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Benneton Book Club Meetup

November's selection will be Rochelle's selection: The Post Office Girl by Stefan Zweig (Austria).

In The Post Office Girl, although the narrative voice is sufficiently impersonal to satisfy even the artistic strictures of a TS Eliot, Zweig certainly addresses directly the "turmoil of his time". The novel is divided into two parts so distinct from each other as to mark a rupture. Also, the abruptness of the ending suggests that the narrative was abandoned rather than completed. It is 1926, and the main character, Christine Hoflehner, in her late 20s, works as a lowly postal clerk in a small Austrian village. She has lost her father and her brother to the war, and lives in poverty with her mortally ill and despairing mother. Christine feels as defeated as her country. As the narrator describes it, the war has ended but poverty has not: "Now it's creeping back out, hollow-eyed, broad-muzzled, hungry and bold, and eating what's left in the gutters of the war."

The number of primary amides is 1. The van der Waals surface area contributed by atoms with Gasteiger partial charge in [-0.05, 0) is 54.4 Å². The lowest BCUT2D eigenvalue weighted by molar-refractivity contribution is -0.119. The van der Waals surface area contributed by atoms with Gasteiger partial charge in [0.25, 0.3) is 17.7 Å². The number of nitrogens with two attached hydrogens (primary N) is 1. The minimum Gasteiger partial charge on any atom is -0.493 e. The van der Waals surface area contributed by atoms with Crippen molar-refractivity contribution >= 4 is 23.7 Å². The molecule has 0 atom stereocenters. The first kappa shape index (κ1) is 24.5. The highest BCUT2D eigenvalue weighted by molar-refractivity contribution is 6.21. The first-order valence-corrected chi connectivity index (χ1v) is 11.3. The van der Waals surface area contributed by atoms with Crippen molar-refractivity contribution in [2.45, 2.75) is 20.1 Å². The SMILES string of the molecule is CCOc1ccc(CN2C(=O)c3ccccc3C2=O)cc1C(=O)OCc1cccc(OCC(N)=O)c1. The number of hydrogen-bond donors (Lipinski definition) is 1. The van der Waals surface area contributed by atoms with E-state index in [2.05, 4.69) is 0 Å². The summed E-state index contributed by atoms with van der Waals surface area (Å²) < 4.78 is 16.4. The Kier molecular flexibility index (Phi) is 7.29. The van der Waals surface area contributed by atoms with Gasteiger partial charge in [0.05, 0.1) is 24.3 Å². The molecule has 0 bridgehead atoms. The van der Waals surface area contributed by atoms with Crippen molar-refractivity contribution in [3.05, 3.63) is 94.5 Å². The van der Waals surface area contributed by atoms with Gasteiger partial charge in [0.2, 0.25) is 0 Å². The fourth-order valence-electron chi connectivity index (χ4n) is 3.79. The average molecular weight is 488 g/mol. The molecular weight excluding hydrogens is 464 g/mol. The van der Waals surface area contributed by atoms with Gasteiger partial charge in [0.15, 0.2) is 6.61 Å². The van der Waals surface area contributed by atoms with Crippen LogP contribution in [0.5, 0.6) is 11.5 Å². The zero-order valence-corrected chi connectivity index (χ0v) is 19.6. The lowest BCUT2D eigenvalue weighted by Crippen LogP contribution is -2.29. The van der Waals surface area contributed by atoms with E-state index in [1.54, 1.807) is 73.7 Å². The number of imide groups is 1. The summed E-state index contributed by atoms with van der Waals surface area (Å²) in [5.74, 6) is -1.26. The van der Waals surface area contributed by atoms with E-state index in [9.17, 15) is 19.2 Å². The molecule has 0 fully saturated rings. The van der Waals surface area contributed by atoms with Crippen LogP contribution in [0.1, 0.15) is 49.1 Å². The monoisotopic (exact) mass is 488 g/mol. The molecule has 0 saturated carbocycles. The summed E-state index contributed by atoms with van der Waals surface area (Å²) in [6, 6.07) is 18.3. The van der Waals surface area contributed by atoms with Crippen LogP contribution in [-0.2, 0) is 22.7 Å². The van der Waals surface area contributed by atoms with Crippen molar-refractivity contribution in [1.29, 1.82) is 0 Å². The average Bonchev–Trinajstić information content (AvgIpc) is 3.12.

One day, a telegram arrives from Christine's Aunt Claire inviting her to come to Switzerland for a holiday. Claire had emigrated to America 25 years earlier, after being paid off by the family of a rich Viennese businessman with whom she was conducting a scandalous affair; in New York she married a wealthy cotton merchant, and now she has returned on vacation to Europe and thinks to treat her sister's daughter to a little break from provincial life. Christine puts on her pathetically "best" clothes, packs her straw suitcase, and sets off into the Alps, expecting little, but with much in store.

Zweig captures with tenderness and sharp immediacy the sensuous awakening of a soul long held in hopeless thrall by financial and spiritual poverty.

From The Guardian.

 

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  • shannon l.

    enjoyed the discussion!

    November 15, 2013

  • Rochelle

    I found this to be a haunting read. Wish I could make it for the discussion. Will have to miss December's meeting as well, but already looking forward to January's.

    November 10, 2013

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